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Fragmented projects, driven by the buzz and motivation (aka Buzect)

Hi all,

Let's imagine that Debian (and/or the DPL), need and want to accomplish
a task, but no one is stepping up. There are many examples: Debian
design, Debian News, reviewing Wikipedia articles related to Debian,
Release notes, testing the release, etc.

The problem with those tasks is that they usually require a substantial
amount of time or a long-term commitment, that no single developer want
or can devote alone (because most DDs are volunteer/developers, and
that's fine).

So what do we do?  Easy: just split the project in smaller tasks.

Each task, each chunk, should be small enough so some could decide to
devote 3 to 10 hours on that chunk. Obviously, one of the first task
would be to split that project in chunks!

I must say that we should be very careful that no one should able to
take the credits for that whole project. (for instance, emails should be
sent and signed by the project name, not by individuals).

let's take Debian's new design as an example:

Let's image that someone (let's call him Rex) has attended DebConf9, and
think it is time to redesign the website, but well he isn't a designer,
he knows very few about css, design... Still he wants to see it happen.

So, Rex starts a new "Buzect" ("Buzz+Project") on a wiki page, on which
he spend a few hours describing why Debian should change a design, with
some links to the relevant pages and mailing list entries. He also
starts listing the various task to achieve.

Then Bo read about the "Debian Redesign" Buzect. She think it's a good
idea. Bo isn't so good at design, but she think it will be important to
identify the key values of Debian, so the new design reflects Debian's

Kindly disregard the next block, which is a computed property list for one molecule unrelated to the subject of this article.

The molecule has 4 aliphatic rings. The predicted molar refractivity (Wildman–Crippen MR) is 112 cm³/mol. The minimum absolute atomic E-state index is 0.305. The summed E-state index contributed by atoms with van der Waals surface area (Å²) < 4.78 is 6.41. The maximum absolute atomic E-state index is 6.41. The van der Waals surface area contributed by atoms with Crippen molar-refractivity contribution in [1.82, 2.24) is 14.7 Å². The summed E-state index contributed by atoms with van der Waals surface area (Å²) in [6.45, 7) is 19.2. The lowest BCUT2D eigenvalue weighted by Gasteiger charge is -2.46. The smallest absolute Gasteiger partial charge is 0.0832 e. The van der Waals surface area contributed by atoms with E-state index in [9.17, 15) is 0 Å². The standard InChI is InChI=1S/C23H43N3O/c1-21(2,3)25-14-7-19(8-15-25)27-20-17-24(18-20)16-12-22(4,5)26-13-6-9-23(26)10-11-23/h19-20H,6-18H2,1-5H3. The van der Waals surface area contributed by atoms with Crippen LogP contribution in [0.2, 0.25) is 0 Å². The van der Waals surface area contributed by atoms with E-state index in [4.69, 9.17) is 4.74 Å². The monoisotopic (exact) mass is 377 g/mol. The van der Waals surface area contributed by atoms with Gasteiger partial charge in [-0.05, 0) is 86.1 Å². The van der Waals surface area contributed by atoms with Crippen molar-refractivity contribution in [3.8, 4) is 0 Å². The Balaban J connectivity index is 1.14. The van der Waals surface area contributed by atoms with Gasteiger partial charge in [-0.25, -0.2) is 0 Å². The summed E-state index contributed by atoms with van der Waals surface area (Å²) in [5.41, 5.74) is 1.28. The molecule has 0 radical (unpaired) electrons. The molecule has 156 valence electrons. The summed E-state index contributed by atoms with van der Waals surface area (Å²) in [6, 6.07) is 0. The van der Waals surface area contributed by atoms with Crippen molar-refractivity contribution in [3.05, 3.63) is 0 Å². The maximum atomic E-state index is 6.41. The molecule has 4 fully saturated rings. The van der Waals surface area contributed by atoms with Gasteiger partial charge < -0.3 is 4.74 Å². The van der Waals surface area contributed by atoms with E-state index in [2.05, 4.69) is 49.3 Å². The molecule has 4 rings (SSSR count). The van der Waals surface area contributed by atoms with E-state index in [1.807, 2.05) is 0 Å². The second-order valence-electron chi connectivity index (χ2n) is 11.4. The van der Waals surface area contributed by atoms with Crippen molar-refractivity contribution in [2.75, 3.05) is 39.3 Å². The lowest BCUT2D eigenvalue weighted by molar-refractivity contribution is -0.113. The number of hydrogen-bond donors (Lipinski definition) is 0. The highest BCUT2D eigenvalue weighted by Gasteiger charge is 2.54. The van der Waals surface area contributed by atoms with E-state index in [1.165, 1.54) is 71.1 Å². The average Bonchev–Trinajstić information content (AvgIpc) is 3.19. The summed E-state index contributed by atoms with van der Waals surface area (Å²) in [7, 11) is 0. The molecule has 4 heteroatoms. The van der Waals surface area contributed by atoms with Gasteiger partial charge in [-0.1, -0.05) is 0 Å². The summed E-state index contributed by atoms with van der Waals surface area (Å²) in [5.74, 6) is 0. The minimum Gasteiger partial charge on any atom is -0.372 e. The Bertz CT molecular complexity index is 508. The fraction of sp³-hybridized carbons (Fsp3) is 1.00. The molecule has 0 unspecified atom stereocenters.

values (the designer may not know Debian so well).

So, Bo writes a page, in which she lists the key values of Debian
(Community, free, open, excellence, etc.) Bo knows it is complex and
wants that to be reviewed, so she add a task to "Debian Redesign"

Hamm has no experience in project management, but based on his
experience, he decides to split some large tasks in smaller chunks. On
each task, he mention the amount of time required.

Then Slink comes around. Slink knows that Debian has lots of websites,
so he inventories the major ones. He also start documenting how the CSS
are used in www.debian.org and packages.d.o, but he runs out of time, so
he just write down what he achieved, then he adds a task to the "Debian
Redesign" Buzect, telling that qa.debian.org, lists.d.o and bugs.d.o
should be documented too.

Potato knows a little about CSS, so he just finished Hamm's work.

Woody think this Buzlet deserves more attention. Especially, a designer
is still needed.

So Woody and his friend, Sarge, contacts the DPL and they launch a
redesign contest, on the behalf of "Debian Redesign Buzect". They also
mention that the Buzect will need 

Etch is good at sketching, so he creates a new design for Debian.


This idea of collaborative project (Buzect), may seem naive, unrealistic
and anarchist. That's probably true (but well this applies to open
source software too). Actually it should work exactly like many OSS
software: people interested just "send a patch". If you wonder "who will
lead the initiative", the answer is easy: anybody interested (see Woody
example above). Actually, it is probably a good thing if there is no
leader, because many people wouldn't participate "for someone", but
would do it "for Debian".

All what it takes is a tool to edit, list, publish all the tasks and
their progress (A wiki could be used at the beginning).
The idea can certainly be improved, your 2¢ are welcome.

My 2¢,


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